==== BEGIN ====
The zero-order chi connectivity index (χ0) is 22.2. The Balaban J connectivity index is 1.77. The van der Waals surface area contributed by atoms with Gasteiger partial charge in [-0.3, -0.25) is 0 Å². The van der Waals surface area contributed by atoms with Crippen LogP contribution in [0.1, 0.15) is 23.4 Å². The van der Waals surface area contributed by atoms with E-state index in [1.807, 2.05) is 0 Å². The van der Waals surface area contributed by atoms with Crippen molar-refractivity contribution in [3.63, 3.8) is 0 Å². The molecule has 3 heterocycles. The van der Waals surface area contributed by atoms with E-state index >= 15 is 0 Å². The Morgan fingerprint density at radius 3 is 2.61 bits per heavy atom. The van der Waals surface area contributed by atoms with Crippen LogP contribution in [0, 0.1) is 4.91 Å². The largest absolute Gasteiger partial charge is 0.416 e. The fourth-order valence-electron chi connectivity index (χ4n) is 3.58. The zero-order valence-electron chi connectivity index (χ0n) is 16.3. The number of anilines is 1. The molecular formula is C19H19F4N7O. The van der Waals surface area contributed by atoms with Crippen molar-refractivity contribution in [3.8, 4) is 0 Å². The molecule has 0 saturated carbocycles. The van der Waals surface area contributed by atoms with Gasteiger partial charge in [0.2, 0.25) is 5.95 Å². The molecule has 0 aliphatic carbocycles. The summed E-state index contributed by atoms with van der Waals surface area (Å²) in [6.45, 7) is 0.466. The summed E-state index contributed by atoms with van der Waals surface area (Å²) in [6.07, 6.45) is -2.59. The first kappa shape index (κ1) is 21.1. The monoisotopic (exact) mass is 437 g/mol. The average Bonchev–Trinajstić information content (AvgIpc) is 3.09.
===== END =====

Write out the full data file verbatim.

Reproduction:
The zero-order chi connectivity index (χ0) is 22.2. The Balaban J connectivity index is 1.77. The van der Waals surface area contributed by atoms with Gasteiger partial charge in [-0.3, -0.25) is 0 Å². The van der Waals surface area contributed by atoms with Crippen LogP contribution in [0.1, 0.15) is 23.4 Å². The van der Waals surface area contributed by atoms with E-state index in [1.807, 2.05) is 0 Å². The van der Waals surface area contributed by atoms with Crippen molar-refractivity contribution in [3.63, 3.8) is 0 Å². The molecule has 3 heterocycles. The van der Waals surface area contributed by atoms with E-state index >= 15 is 0 Å². The Morgan fingerprint density at radius 3 is 2.61 bits per heavy atom. The van der Waals surface area contributed by atoms with Crippen LogP contribution in [0, 0.1) is 4.91 Å². The largest absolute Gasteiger partial charge is 0.416 e. The fourth-order valence-electron chi connectivity index (χ4n) is 3.58. The zero-order valence-electron chi connectivity index (χ0n) is 16.3. The number of anilines is 1. The molecular formula is C19H19F4N7O. The van der Waals surface area contributed by atoms with Crippen molar-refractivity contribution in [3.8, 4) is 0 Å². The molecule has 0 saturated carbocycles. The van der Waals surface area contributed by atoms with Gasteiger partial charge in [0.2, 0.25) is 5.95 Å². The molecule has 0 aliphatic carbocycles. The summed E-state index contributed by atoms with van der Waals surface area (Å²) in [6.45, 7) is 0.466. The summed E-state index contributed by atoms with van der Waals surface area (Å²) in [6.07, 6.45) is -2.59. The first kappa shape index (κ1) is 21.1. The monoisotopic (exact) mass is 437 g/mol. The average Bonchev–Trinajstić information content (AvgIpc) is 3.09.